NCSC Cyber Incident Exercising scheme looks to fine-tune incident response

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The National Cyber Security Centre (NCSC) has launched its new Cyber Incident Exercising scheme, with the aim of helping organizations to carry out cyber incident response exercises. 

First announced in August 2023, the scheme involves cyber security not-for-profit CREST and certification organization IASME as the delivery partners for the scheme, managing assessments and bringing the assured exercising service providers on board.

"In some respects, there is no difference between our delivery partners – both will adhere to the NCSC’s strict standards for assessing technical and organizational capability," said Catherine H, NCSC's head of assured professional services schemes, industry assurance.

"However, the model each is using for the processes of onboarding, ongoing management and off-boarding of suppliers is different. Having two delivery partners means potential providers have two routes to apply for membership of the CIR Level 2 scheme and can choose whichever is best for their business."

Inside the NCSC Cyber Incident Exercising scheme

The NCSC Cyber Incident Exercising scheme gives organizations access to approved service providers that will create bespoke, structured table-top or live-play cyber incident exercises. 

It's designed to complement the NCSC’s free Exercise in A Box tool, which allows organizations to test their incident response against a host of generic cyber incident scenarios.

"I’ve often said the first time you try out your cyber incident response plan shouldn’t be on the day you are attacked. So, if you do only one thing on a regular basis, incident exercising should be it," said NCSC director of operations Paul Chichester.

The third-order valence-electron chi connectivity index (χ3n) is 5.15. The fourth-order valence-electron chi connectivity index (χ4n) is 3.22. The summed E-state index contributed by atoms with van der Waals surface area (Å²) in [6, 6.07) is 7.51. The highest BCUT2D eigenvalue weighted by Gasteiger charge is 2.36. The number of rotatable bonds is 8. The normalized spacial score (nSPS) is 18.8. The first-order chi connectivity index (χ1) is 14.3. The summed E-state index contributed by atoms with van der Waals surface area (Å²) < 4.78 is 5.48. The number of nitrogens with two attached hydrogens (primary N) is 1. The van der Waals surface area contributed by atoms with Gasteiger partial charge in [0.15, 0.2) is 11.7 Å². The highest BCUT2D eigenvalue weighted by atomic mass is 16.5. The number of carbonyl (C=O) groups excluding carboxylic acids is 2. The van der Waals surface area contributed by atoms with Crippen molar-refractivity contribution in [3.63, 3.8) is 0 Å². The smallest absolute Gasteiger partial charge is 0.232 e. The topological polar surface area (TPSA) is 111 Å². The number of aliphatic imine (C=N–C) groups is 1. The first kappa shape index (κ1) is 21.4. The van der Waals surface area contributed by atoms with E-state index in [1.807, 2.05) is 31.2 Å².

"Exercising in a safe and supportive environment will allow all the relevant teams and individuals to properly understand their roles and maximize their effectiveness during an incident. In turn this will help to minimize harm and improve the resilience of both individual organizations and the UK as a whole."

However, the scheme doesn't cover category 1 and category 2 incidents, as defined by the UK cyber incident categorization system.

Category 1 incidents are national cyber emergencies causing sustained disruption to the UK’s public services or affecting national security, and leading to severe economic and social impacts or deaths.


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Meanwhile, Category 2 incidents are those with a 'serious impact' on central government, essential public services, a large proportion of the population, or the economy. In both these cases, there would be a coordinated government response.

Instead, the scheme is designed to simulate incidents that have a significant impact on a single client organization.

According to IASME, the scheme is primarily aimed at private sector organizations, charities, local authorities, and smaller public sector organizations which operate in the UK.

Companies can access services through a portal of approved providers, the NCSC said.

"We are determined that companies of any size can apply to join any of our schemes. We particularly welcome companies located in or serving geographically remote or under-represented areas," the NCSC said.

"Similarly, if your company is working hard to address issues of under-representation in the cyber security workforce, we’d love to see your application."

Emma Woollacott

Emma Woollacott is a freelance journalist writing for publications including the BBC, Private Eye, Forbes, Raconteur and specialist technology titles.